Firstly you MUST tune the heads evenly very accurately, try a drum dial for that. then tune them top and bottom to the same pitch, by now you should have a nice ring, to lower the pitch adjust the bottom head only, keeping the top/batter head at just the right tension for your playing style. Roger often bring the resonant head up slightly in tension for the batter head, but I suggest onlty a small amount.
Note * you need the heads tight enough to be able to play with some rebound,(around 75-80 on a drum dial) but pretty loose, don't bring them up to Neil Peart tension!!!
Use no damping and I suggest Remo Emperor coated heads, they are double skin and resonate well.
Note* If your toms are smaller than his you could try a different head, he has used Pinstripe heads before, they are thicker and make the drum sound fatter, but you get less ring and less response.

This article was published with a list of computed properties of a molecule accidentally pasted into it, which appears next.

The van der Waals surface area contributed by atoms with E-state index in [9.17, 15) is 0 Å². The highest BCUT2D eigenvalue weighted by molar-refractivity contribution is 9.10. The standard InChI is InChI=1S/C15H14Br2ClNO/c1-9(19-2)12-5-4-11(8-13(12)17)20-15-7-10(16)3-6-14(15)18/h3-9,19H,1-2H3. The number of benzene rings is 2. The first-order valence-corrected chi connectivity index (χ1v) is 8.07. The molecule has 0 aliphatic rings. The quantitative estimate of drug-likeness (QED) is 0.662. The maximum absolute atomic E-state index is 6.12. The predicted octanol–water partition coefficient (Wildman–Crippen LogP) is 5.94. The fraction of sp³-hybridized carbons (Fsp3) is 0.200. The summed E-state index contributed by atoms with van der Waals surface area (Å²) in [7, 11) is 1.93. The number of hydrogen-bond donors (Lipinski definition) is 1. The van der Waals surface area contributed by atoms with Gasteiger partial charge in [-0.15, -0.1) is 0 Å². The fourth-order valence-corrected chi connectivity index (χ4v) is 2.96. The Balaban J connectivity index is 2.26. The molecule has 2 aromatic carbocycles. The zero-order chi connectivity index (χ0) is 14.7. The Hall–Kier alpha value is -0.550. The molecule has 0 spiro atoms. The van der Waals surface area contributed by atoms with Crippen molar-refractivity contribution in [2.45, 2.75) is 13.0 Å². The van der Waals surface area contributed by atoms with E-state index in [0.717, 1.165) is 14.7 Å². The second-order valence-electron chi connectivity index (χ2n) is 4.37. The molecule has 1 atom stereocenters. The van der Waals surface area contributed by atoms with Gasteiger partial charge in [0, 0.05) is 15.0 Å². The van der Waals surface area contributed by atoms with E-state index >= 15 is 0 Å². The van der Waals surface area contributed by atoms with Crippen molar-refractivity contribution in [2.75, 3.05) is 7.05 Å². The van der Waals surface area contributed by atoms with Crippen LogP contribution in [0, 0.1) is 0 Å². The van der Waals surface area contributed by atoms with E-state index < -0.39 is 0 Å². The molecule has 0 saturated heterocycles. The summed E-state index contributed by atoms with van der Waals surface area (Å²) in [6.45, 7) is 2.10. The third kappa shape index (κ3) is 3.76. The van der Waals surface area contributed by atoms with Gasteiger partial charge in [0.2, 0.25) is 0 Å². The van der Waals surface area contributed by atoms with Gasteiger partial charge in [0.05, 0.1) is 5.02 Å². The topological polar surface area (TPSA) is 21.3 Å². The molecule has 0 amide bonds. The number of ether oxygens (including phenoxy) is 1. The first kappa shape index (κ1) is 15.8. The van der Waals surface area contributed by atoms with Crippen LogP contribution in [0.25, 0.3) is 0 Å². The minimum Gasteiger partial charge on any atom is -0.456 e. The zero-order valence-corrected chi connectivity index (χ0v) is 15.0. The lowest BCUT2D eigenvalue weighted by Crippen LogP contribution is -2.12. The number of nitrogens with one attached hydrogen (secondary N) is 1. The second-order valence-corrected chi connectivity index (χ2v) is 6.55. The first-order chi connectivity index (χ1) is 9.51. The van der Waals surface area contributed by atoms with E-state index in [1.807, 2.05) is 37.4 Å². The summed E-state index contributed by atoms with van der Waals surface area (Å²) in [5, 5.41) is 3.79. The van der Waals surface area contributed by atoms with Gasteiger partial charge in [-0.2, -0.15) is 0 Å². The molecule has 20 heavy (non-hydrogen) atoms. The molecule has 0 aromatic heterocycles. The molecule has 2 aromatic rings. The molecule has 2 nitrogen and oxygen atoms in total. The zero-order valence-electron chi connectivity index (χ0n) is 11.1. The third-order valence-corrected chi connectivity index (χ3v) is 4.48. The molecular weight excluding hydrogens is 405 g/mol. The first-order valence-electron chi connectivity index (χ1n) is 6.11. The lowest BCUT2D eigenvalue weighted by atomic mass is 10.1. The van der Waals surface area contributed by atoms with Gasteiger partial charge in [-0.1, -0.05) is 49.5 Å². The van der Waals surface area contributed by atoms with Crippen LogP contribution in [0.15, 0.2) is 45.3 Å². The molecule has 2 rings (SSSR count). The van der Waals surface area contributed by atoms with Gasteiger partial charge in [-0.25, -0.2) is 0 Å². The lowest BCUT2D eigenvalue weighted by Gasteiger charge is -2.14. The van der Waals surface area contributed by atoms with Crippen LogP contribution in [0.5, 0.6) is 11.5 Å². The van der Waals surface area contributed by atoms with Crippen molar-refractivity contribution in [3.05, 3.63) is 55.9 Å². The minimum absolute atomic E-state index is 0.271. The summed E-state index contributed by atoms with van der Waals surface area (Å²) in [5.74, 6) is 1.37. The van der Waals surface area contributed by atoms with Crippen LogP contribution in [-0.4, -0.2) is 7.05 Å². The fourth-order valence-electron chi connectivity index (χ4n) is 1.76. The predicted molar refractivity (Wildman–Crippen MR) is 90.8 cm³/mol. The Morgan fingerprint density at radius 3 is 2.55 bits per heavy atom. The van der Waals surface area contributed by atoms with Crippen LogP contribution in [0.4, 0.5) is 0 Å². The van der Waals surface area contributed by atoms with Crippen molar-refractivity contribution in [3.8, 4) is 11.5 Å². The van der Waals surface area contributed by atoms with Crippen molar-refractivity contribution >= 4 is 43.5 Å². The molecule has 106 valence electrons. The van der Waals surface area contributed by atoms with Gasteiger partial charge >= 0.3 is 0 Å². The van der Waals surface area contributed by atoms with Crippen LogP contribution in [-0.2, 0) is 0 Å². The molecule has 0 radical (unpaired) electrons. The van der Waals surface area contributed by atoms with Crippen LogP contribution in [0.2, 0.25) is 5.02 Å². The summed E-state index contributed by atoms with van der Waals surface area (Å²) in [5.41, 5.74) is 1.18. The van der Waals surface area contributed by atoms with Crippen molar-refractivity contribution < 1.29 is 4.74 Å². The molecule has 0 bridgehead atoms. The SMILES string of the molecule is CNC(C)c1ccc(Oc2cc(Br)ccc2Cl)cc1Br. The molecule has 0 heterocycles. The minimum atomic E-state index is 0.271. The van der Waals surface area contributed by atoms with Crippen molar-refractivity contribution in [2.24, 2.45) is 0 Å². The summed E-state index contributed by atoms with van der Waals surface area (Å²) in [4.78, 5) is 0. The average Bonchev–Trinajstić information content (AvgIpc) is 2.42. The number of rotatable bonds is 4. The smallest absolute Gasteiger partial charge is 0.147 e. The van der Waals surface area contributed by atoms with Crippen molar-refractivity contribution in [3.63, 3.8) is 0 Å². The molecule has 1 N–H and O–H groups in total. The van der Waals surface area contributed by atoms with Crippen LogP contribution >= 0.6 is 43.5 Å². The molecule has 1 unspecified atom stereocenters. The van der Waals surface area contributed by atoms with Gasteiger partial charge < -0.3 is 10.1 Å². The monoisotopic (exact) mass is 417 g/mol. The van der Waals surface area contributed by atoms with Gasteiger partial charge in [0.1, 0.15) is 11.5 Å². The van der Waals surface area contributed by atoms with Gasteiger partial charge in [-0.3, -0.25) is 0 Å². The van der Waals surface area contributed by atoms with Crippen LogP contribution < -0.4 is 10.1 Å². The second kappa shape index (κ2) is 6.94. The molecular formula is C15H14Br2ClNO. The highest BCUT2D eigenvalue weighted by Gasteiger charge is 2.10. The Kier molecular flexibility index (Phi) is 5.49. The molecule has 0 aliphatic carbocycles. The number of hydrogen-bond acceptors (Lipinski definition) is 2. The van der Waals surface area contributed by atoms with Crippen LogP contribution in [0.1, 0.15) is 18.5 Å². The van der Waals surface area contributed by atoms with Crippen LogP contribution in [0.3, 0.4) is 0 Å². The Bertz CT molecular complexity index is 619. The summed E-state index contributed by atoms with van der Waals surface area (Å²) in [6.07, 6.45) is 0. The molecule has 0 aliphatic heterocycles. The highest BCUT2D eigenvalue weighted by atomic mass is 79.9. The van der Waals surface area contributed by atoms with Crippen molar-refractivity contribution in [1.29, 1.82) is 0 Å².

A lot depends of the depth of the toms, I have the same sizes as Roger and they do sound the same, however you will struggle on smaller toms, a lot of his sound is also in the recording, mic placement as well as choice. And his stick size as well makes a difference 5B I suggest.
One other thing that make a big difference
is the room, ceiling height plays an important factor as does carpets and furnishings, Roger will probably record in a 'live' room more often than not with a mic on the snare, bass and hihat, then mics placed above the kit and possible right in the corner of the room for natural reverb.
Mics placed close to the drums can choke them and you lose the depth of the ring.
Finally the EQ on the desk will adjust the tone and add or remove overtones.
As you can see unless you have the same kit, smae room and same drummer it's almost impossible to get the smae sound, however you can get close with practice.
"It is better to sit in silence and have people think you're a fool, then to open your mouth and remove all doubt"